Dream narratives can help diagnose schizophrenia
August 22, 2018
By Elton Alisson, in Maceió | Agência FAPESP – Schizophrenic patients may suffer from psychosis, a loss of contact with reality that causes delusions, hallucinations and incoherent speech, among other symptoms. However, it can take six months to diagnose these patients conclusively, and the diagnosis may be revised several times during their lifetime by different specialists, since there are no clinically useful biomarkers of schizophrenia.
“Today, what’s measured to diagnose schizophrenia is the patient’s answers to a questionnaire. Although this method is important, it’s highly subjective. As a result, patients with schizophrenia are treated in different ways by multiple methods, and usually with a combination of drugs,” said Sidarta Ribeiro, a neuroscientist and head of the Brain Institute at the Federal University of Rio Grande do Norte (UFRN) in Natal, Brazil.
In the last ten years, Ribeiro has collaborated with colleagues at his laboratory and other institutions in Brazil and abroad on a series of studies designed to analyze the speech of patients with schizophrenia mathematically and seek correlations with their symptoms.
Some of the findings produced by these studies were outlined by Ribeiro in a presentation delivered on July 26, 2018, at the 70th Annual Meeting of the Brazilian Society for the Advancement of Science (SBPC), held at the Federal University of Alagoas (UFAL) in Maceió.
“The idea behind these studies is to develop a method for the early diagnosis of schizophrenia so that patients can receive suitable treatment sooner, because the damage done by psychotic breaks is cumulative,” Ribeiro said.
“The first psychotic episode causes some cognitive impairment, the next does more damage, and so on. Inadequate treatment of these patients can result in the persistence of their current problems and the development of other problems.”
The symptoms of patients with psychosis are fairly self-evident, he added. If chronic cases with a succession of psychotic breaks are not treated properly, they can lead to disorganized speech known as “word salad”, a confused or unintelligible mixture of seemingly random words and phrases.
The researchers use graphs as a mathematical method of analyzing patients diagnosed with psychotic symptoms as they talk about their dreams, in an effort to identify the mental disorder concerned more accurately.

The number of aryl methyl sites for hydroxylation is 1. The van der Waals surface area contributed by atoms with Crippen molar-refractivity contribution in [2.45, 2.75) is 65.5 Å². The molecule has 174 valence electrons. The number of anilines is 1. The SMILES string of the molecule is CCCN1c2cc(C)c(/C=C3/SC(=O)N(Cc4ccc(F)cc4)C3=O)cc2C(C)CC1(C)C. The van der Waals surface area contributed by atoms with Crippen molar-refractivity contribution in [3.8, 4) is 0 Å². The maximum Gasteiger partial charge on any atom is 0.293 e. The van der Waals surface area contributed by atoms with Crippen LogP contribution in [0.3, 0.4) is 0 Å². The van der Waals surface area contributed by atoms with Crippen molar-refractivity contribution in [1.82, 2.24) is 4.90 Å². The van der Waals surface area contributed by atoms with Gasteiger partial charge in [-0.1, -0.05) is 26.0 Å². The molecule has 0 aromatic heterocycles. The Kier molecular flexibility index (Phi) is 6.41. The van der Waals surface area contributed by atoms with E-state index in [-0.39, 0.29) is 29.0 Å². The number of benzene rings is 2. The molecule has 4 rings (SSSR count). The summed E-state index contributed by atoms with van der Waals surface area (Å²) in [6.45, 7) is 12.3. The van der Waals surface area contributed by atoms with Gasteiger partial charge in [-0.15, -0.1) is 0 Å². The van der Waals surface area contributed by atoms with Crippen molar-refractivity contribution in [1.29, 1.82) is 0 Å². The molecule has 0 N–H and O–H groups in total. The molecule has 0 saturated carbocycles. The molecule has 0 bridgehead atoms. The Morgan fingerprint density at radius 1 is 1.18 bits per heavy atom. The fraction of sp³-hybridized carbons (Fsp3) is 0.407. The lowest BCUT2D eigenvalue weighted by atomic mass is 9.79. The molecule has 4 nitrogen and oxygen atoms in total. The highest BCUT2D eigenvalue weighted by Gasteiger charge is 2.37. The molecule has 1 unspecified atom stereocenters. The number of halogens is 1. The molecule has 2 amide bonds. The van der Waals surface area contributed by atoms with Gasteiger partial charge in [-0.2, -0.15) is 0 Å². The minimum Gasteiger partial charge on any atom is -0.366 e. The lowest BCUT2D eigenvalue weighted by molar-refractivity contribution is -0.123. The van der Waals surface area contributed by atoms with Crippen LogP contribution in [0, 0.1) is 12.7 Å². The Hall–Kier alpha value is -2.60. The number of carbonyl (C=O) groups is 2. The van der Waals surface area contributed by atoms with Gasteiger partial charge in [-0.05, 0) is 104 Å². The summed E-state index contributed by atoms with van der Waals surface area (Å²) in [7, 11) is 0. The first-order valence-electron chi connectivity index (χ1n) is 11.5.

Classified as the “royal road to the unconscious” by Sigmund Freud (1856-1939) in his 1899 essay on The Interpretation of Dreams, dreams are a key element of psychoanalysis and have also proven relevant to the clinical diagnosis of schizophrenia by psychiatrists, according to Ribeiro. “We’ve found dream narratives to be particularly useful in clinical psychiatry,” he said.
Differences between dream narratives
The researchers recorded the dream narratives of 60 volunteer patients for a study conducted in collaboration with colleagues at the Physics Department of the Federal University of Pernambuco (UFPE) and the Research, Innovation and Dissemination Center for Neuromathematics (NeuroMat), one of the Research, Innovation and Dissemination Centers (RIDCs) funded by FAPESP. The recordings were made with the consent of the volunteers, who were being treated at the psychiatry outpatient clinic of a public hospital in Natal, Rio Grande do Norte.
Some of the patients had been diagnosed with schizophrenia and others with bipolar disorder. The rest, who comprised the control group, had no symptoms of mental disorders.
The patients’ dream narratives were transcribed, and speech samples were converted into graphs using software developed by Brain Institute researchers. Analysis of the graphs derived from the dream narratives showed clear differences among the three groups of patients.
The graphs for patients diagnosed with schizophrenia or bipolar disorder and for the controls without mental disorders differed in size, the numbers of edges or links, and the relationships between nodes.
“The schizophrenics’ dream narratives were extremely laconic, whereas those of patients with bipolar disorder were more disjointed and rambling. The controls were chronological and relatively coherent. The method can be used to map patients’ minds via words,” Ribeiro said.
In another study that has yet to be published, the researchers recorded dream narratives by adolescents who had experienced a first psychotic episode, as well as their accounts of positive, negative and neutral memories of the previous day and the more distant past. The aim was to determine the best basis for forecasting a diagnosis of schizophrenia six months later. Dream narratives outperformed the rest.
“We had hypothesized that memories of the more distant past resembled dreams, but this wasn’t what we found. Dreams classified schizophrenic patients best and were more suited to predicting a diagnosis of schizophrenia after six months,” Ribeiro said.
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